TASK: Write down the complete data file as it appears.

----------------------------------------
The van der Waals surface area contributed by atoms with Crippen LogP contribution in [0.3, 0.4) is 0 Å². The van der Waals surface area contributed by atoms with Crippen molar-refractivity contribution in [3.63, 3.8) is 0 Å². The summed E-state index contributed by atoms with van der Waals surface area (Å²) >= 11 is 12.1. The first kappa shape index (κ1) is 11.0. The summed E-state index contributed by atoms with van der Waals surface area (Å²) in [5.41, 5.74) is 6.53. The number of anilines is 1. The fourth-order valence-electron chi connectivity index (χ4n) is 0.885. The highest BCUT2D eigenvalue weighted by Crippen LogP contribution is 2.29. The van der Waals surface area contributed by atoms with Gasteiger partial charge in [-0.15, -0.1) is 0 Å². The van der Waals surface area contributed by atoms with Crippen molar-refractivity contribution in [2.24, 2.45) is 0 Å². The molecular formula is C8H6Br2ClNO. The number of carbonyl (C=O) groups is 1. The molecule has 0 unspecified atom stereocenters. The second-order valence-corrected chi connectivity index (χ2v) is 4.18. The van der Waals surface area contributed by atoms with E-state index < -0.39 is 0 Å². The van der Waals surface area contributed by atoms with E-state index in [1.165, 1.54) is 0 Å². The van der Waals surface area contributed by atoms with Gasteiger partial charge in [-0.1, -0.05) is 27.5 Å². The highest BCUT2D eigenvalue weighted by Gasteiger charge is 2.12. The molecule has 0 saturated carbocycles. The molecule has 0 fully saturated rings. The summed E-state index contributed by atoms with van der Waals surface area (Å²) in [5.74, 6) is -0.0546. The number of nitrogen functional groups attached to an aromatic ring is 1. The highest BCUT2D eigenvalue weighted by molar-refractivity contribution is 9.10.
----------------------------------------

The van der Waals surface area contributed by atoms with Crippen LogP contribution in [0.3, 0.4) is 0 Å². The van der Waals surface area contributed by atoms with Crippen molar-refractivity contribution in [3.63, 3.8) is 0 Å². The summed E-state index contributed by atoms with van der Waals surface area (Å²) >= 11 is 12.1. The first kappa shape index (κ1) is 11.0. The summed E-state index contributed by atoms with van der Waals surface area (Å²) in [5.41, 5.74) is 6.53. The number of anilines is 1. The fourth-order valence-electron chi connectivity index (χ4n) is 0.885. The highest BCUT2D eigenvalue weighted by Crippen LogP contribution is 2.29. The van der Waals surface area contributed by atoms with Gasteiger partial charge in [-0.15, -0.1) is 0 Å². The van der Waals surface area contributed by atoms with Crippen molar-refractivity contribution in [2.24, 2.45) is 0 Å². The molecular formula is C8H6Br2ClNO. The number of carbonyl (C=O) groups is 1. The molecule has 0 unspecified atom stereocenters. The second-order valence-corrected chi connectivity index (χ2v) is 4.18. The van der Waals surface area contributed by atoms with E-state index < -0.39 is 0 Å². The van der Waals surface area contributed by atoms with E-state index in [1.165, 1.54) is 0 Å². The van der Waals surface area contributed by atoms with Gasteiger partial charge in [-0.1, -0.05) is 27.5 Å². The highest BCUT2D eigenvalue weighted by Gasteiger charge is 2.12. The molecule has 0 saturated carbocycles. The molecule has 0 fully saturated rings. The summed E-state index contributed by atoms with van der Waals surface area (Å²) in [5.74, 6) is -0.0546. The number of nitrogen functional groups attached to an aromatic ring is 1. The highest BCUT2D eigenvalue weighted by molar-refractivity contribution is 9.10.